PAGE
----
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Tuesday, November 17, 2009

Death raises questions about taser safety AKA Rick Jones you're an ASSHOLE

Since the beginning of November, THREE American citizens have DROPPED DEAD after they were tasered. But US State Representative Rick Jones INSISTS tasers are SAFE. This guy definitely qualifies for a TASER BADGE OF IGNORANCE.

November 17, 2009 5:20 PM
(NEWSCHANNEL 3) – Just how safe are tasers, in the hands of police or anyone else? It's a question that has gained new ground after the death of a man in police custody Monday night.

State Representative Rick Jones has been a passionate advocate for tasers, in particular, making them available for ordinary citizens to carry. Rep. Jones went as far as to allow himself to be tasered in the State House in 2008.

The East Grand Rapids neighborhood where Matthew Bolick was tasered by police on Monday night was calming down Tuesday after a night many will remember. Newschannel 3 spoke with members of Bolick's family who told us that there is another side to the story and are horrified by what happened.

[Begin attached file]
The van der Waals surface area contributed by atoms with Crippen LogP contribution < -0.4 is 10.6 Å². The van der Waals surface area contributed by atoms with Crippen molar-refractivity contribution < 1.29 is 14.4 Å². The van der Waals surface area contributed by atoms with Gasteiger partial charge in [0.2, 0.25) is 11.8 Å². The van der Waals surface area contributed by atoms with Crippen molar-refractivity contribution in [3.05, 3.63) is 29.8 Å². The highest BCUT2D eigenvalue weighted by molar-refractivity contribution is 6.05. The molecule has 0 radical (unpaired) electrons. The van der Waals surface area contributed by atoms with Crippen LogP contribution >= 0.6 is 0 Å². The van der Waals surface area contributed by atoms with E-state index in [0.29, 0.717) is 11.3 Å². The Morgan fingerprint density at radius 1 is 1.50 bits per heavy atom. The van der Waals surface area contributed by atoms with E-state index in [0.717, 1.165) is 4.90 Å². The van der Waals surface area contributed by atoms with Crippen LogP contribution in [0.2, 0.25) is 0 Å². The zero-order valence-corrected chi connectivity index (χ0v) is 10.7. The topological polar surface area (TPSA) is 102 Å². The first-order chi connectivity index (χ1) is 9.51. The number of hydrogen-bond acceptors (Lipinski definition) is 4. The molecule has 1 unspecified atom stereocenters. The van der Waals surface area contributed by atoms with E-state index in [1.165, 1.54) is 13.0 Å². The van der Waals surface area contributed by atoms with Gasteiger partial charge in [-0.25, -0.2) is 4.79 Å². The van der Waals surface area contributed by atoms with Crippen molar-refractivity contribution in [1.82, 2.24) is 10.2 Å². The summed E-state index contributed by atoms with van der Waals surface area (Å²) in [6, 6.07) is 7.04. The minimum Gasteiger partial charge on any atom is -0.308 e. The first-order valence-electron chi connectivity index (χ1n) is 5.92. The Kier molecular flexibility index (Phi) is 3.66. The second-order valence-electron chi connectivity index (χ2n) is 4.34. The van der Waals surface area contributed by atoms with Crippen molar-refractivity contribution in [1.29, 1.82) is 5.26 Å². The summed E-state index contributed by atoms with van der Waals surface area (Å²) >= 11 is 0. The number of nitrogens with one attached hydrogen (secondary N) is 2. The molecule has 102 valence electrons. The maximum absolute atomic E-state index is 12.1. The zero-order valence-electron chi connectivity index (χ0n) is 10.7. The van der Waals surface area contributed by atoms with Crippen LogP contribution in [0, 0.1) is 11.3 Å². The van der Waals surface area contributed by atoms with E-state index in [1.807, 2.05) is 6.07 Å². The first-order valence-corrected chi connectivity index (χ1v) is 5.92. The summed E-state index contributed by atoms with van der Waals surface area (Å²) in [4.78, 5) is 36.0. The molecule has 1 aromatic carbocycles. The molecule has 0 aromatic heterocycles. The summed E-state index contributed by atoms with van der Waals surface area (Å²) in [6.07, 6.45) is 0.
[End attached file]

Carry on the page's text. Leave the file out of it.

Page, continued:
While Bolick's death has raised question on the issue of tasers, one lawmaker says what officers did on Monday night was the right thing.

Rep. Rick Jones allowed himself to be tasered in the State House in 2008, and now the former Eaton County Sheriff is speaking out again in the wake of Bolick's death.

"Certainly I think the taser is a good instrument for a police officer to use," said Rep. Jones. "I wouldn't call it a non-lethal weapon, I would call it a less than lethal weapon."

While the investigation continues into whether the three or four taser shots he took had anything to do with Bolick's death, there's long been a push to not only put tasers into the hands of police officers, but to put a single-shot taser into the hands of just about anybody.

So far, a pair of deaths involving tasers in Michigan have put a temporary halt to the legislation.

"I believe using a taser is much safer than striking somebody with a baton and that's what was used many, many years ago," said Jones.

In the case of Matthew Bolick, he was tasered multiple times, and an investigation has begun to see if those actions were warranted.

A citizen taser has been approved in nearly all 50 states, but in the big picture, the human rights group Amnesty International says it has documented more than 350 cases in which people have died after being shocked with tasers. Leaders at that organization believe more research needs to be done to see how effective the less than lethal weapon is for law enforcement.

Rep. Jones is standing steadfast in his belief that tasers work, and when they do kill, there are usually other factors contributing to the death.

"It's normally when they have a heart full of cocaine and some illicit drugs," said Jones, "they have damaged their body and they don't react like a normal human being."

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